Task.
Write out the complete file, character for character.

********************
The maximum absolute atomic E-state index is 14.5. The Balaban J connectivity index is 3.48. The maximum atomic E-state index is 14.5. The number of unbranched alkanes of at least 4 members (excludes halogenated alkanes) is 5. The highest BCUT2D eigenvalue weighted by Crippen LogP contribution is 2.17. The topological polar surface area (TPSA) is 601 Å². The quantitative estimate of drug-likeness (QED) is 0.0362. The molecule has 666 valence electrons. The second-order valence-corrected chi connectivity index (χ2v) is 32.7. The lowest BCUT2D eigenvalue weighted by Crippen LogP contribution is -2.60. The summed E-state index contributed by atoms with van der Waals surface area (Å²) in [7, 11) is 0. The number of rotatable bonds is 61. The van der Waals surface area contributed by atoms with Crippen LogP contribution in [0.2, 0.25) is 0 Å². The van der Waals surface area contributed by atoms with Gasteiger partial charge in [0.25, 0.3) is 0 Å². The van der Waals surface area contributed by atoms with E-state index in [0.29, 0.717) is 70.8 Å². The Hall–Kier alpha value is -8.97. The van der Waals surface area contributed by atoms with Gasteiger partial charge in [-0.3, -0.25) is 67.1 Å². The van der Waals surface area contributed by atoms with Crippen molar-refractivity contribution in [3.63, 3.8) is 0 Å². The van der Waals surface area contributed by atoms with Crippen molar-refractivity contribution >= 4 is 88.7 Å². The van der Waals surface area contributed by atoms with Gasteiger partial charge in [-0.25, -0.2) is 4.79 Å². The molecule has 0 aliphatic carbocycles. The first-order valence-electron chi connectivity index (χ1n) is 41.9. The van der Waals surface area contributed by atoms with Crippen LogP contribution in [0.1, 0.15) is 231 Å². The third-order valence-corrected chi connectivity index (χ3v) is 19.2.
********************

The maximum absolute atomic E-state index is 14.5. The Balaban J connectivity index is 3.48. The maximum atomic E-state index is 14.5. The number of unbranched alkanes of at least 4 members (excludes halogenated alkanes) is 5. The highest BCUT2D eigenvalue weighted by Crippen LogP contribution is 2.17. The topological polar surface area (TPSA) is 601 Å². The quantitative estimate of drug-likeness (QED) is 0.0362. The molecule has 666 valence electrons. The second-order valence-corrected chi connectivity index (χ2v) is 32.7. The lowest BCUT2D eigenvalue weighted by Crippen LogP contribution is -2.60. The summed E-state index contributed by atoms with van der Waals surface area (Å²) in [7, 11) is 0. The number of rotatable bonds is 61. The van der Waals surface area contributed by atoms with Crippen LogP contribution in [0.2, 0.25) is 0 Å². The van der Waals surface area contributed by atoms with Gasteiger partial charge in [0.25, 0.3) is 0 Å². The van der Waals surface area contributed by atoms with E-state index in [0.29, 0.717) is 70.8 Å². The Hall–Kier alpha value is -8.97. The van der Waals surface area contributed by atoms with Gasteiger partial charge in [-0.3, -0.25) is 67.1 Å². The van der Waals surface area contributed by atoms with Crippen molar-refractivity contribution in [3.63, 3.8) is 0 Å². The van der Waals surface area contributed by atoms with Crippen molar-refractivity contribution >= 4 is 88.7 Å². The van der Waals surface area contributed by atoms with Gasteiger partial charge in [-0.25, -0.2) is 4.79 Å². The molecule has 0 aliphatic carbocycles. The first-order valence-electron chi connectivity index (χ1n) is 41.9. The van der Waals surface area contributed by atoms with Crippen LogP contribution in [0.1, 0.15) is 231 Å². The third-order valence-corrected chi connectivity index (χ3v) is 19.2.